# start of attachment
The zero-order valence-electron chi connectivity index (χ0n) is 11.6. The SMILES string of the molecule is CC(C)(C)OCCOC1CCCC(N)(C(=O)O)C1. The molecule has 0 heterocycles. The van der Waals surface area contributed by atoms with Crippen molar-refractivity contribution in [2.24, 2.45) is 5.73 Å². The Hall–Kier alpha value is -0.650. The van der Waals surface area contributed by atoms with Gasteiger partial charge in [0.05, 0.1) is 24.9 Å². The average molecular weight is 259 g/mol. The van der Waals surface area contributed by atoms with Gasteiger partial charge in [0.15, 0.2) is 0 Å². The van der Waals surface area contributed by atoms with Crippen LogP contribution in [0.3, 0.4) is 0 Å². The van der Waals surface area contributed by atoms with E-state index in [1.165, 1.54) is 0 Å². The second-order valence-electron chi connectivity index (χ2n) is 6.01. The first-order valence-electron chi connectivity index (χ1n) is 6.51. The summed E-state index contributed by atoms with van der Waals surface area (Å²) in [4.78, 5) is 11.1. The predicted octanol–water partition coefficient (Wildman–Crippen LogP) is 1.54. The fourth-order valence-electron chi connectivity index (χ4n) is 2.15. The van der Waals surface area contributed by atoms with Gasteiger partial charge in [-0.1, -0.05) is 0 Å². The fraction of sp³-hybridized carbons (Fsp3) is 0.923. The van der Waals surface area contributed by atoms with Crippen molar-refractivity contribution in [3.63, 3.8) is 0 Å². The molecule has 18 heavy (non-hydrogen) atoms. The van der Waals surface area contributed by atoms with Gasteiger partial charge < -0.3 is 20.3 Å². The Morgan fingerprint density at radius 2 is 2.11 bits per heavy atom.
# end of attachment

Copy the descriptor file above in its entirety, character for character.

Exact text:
The zero-order valence-electron chi connectivity index (χ0n) is 11.6. The SMILES string of the molecule is CC(C)(C)OCCOC1CCCC(N)(C(=O)O)C1. The molecule has 0 heterocycles. The van der Waals surface area contributed by atoms with Crippen molar-refractivity contribution in [2.24, 2.45) is 5.73 Å². The Hall–Kier alpha value is -0.650. The van der Waals surface area contributed by atoms with Gasteiger partial charge in [0.05, 0.1) is 24.9 Å². The average molecular weight is 259 g/mol. The van der Waals surface area contributed by atoms with Gasteiger partial charge in [0.15, 0.2) is 0 Å². The van der Waals surface area contributed by atoms with Crippen LogP contribution in [0.3, 0.4) is 0 Å². The van der Waals surface area contributed by atoms with E-state index in [1.165, 1.54) is 0 Å². The second-order valence-electron chi connectivity index (χ2n) is 6.01. The first-order valence-electron chi connectivity index (χ1n) is 6.51. The summed E-state index contributed by atoms with van der Waals surface area (Å²) in [4.78, 5) is 11.1. The predicted octanol–water partition coefficient (Wildman–Crippen LogP) is 1.54. The fourth-order valence-electron chi connectivity index (χ4n) is 2.15. The van der Waals surface area contributed by atoms with Gasteiger partial charge in [-0.1, -0.05) is 0 Å². The fraction of sp³-hybridized carbons (Fsp3) is 0.923. The van der Waals surface area contributed by atoms with Crippen molar-refractivity contribution in [3.63, 3.8) is 0 Å². The molecule has 18 heavy (non-hydrogen) atoms. The van der Waals surface area contributed by atoms with Gasteiger partial charge < -0.3 is 20.3 Å². The Morgan fingerprint density at radius 2 is 2.11 bits per heavy atom.